Question: I would like to find the best deportation lawyer. However, I just do not know what to look for in that particular immigration attorney. Can you help?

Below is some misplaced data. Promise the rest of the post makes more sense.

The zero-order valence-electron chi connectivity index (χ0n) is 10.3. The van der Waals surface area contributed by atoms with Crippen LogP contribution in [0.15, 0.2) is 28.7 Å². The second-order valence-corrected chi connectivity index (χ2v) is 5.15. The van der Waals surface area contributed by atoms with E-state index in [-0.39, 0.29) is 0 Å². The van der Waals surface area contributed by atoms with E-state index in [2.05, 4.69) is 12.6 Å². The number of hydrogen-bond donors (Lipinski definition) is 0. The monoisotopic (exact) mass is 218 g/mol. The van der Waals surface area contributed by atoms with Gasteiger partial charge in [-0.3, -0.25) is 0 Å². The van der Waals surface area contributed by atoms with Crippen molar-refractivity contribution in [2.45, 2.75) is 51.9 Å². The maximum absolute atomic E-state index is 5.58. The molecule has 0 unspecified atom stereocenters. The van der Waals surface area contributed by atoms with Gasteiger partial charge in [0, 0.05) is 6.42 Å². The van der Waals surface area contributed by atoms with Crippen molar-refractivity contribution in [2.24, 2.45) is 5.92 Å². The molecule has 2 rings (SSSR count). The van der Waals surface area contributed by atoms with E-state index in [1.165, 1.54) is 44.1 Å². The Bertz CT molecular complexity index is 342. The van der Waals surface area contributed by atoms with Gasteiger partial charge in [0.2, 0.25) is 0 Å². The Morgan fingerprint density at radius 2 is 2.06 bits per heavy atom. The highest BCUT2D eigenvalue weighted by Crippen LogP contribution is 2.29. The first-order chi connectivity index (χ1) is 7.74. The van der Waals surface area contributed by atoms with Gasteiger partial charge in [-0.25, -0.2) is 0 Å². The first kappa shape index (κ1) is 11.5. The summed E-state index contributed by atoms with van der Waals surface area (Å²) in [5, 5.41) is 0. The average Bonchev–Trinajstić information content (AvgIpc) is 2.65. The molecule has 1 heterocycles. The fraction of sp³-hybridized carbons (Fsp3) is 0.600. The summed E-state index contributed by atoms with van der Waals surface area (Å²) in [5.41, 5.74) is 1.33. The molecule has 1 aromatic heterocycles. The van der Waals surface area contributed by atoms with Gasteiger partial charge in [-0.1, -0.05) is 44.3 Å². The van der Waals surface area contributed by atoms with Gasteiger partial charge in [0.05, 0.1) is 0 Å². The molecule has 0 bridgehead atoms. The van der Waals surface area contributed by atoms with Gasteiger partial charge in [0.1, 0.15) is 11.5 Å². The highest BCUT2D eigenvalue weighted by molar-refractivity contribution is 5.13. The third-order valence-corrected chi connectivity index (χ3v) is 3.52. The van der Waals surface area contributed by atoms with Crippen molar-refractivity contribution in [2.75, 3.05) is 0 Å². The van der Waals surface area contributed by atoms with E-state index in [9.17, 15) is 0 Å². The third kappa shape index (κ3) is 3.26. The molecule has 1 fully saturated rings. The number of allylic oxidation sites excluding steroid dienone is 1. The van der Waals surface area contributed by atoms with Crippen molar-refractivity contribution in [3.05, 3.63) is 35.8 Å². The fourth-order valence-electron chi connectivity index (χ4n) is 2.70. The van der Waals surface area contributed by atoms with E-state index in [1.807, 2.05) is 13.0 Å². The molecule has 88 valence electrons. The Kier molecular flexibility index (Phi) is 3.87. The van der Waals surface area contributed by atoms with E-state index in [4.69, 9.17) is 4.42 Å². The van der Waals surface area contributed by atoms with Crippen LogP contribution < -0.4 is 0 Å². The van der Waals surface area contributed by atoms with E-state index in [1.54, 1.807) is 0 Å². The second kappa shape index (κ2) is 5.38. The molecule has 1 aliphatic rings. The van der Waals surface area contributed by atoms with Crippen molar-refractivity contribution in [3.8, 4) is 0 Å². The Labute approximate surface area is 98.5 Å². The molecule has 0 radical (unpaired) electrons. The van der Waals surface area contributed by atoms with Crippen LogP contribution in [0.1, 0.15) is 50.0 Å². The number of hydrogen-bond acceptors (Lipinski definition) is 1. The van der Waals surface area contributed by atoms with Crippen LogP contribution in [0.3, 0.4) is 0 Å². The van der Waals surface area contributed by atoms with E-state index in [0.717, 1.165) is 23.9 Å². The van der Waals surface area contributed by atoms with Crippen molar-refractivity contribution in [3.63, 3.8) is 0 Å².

Answer: First, you want to make sure that the best deportation lawyer is actually an attorney. Unfortunately, there are some very unscrupulous people out there that could try to come off as an attorney and only end up taking your money. You can find out if they are in fact an attorney, they will be listed on the website for the attorneys for that particular State. Next, make sure the best deportation lawyer actually specializes in Immigration Law. If you will do a small inquiry, you will note what kind of law the immigration attorney does. If this immigration attorney only does a few immigration cases and takes multiple other cases per year of other areas of law, then it is a pretty good assumption that this particular immigration lawyer is not the best deportation lawyer for the job and probably does not know the details and complexities of immigration law. Many States actually have exams and other requirements for the immigration lawyer to take if that particular immigration lawyer wants to become a certified specialist in Immigration and Nationality Law. If your particular State has such a program for the licensed attorneys, it would be a good idea to see if this attorney is a certified specialist. If so, then you are one step closer to finding the best deportation lawyer for your case. Next, you certainly want to find out if this immigration attorney emphasizes deportation and removal law. Believe it or not, an immigration attorney can be a certified specialist in immigration law and still not specialize specifically in deportation law. If that is the case, then you have a very qualified immigration lawyer, but do not have the best deportation lawyer.